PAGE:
• He has lied repeatedly, in the course of his campaign and his transition. He has continued to avow these lies even when confronted with documentary proof. He has made harmful statements – for example, about millions of fraudulent Democratic votes in the recent presidential election, about the election being “rigged,” or that the recent CIA revelations about Russian influence over the election are really a Democratic plot — that demonstrate disdain for supportable truth as proven in records. As archivists, we are dedicated to the preservation of records precisely because they can be used not only to determine but also support evidence-based, nonpartisan conclusions.He has also demonstrated contempt for documentary evidence once actually presented to him, i.e. in denying CIA conclusions about Russian hacking, or in continuing to foster the discredited Obama “birther” myth. We are facing an administration led by people who do not feel bound to accept historical realities as documented in available evidence, even when that evidence is readily available and/or documents the very recent past. This troubling idea, that “there are no such things as facts” and that everything is a matter of opinion, goes against the fundamental tenets of the archival and historical professions.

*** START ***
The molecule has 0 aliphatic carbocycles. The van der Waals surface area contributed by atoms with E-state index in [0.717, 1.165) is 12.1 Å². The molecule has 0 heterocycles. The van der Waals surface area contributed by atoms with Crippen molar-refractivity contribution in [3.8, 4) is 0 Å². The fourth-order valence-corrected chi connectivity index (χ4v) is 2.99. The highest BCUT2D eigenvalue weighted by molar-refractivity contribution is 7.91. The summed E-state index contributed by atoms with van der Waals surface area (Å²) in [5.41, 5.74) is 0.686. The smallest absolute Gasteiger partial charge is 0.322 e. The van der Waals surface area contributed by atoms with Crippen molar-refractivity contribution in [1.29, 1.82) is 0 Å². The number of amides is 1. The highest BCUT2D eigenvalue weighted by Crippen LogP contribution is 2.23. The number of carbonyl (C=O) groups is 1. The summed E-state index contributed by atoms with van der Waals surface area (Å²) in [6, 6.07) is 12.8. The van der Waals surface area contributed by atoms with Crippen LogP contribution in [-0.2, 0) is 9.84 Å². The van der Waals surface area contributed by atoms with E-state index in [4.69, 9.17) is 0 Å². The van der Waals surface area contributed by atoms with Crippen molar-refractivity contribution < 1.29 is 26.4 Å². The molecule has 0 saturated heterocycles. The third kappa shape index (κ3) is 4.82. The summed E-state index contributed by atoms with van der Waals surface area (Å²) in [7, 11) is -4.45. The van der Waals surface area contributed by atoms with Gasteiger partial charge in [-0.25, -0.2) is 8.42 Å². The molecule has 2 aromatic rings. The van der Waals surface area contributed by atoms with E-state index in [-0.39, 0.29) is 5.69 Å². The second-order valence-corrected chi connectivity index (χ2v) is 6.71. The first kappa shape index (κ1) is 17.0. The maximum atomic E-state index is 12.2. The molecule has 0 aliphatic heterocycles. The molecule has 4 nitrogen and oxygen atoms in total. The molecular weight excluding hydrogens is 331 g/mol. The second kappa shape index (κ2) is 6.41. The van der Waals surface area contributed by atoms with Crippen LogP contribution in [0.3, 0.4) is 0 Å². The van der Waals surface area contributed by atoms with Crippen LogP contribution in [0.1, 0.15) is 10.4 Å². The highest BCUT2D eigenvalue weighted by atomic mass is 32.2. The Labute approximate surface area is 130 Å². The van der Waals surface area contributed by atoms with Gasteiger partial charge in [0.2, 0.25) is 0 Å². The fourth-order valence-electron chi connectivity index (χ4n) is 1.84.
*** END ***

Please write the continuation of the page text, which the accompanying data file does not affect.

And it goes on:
This concern for his inherent distrust of documentary evidence is shared by many of our colleagues and by members of the scientific community, who are working to secure and preserve data related to climate change, which they fear the incoming administration will seek to suppress or destroy.

As archivists and information professionals, paraprofessionals, and students we serve communities who want and need access not only to information but also to the richness of the American and international cultural record. We, therefore, have an obligation to protect our shared cultural heritage from abuse, misuse, and censorship or destruction. Based on this commitment and professional obligation, we are obliged to speak out, in the name of protecting our culture, our history, and the public good.

Therefore

  • We will not be intimidated, but will continue to provide equitable access to information.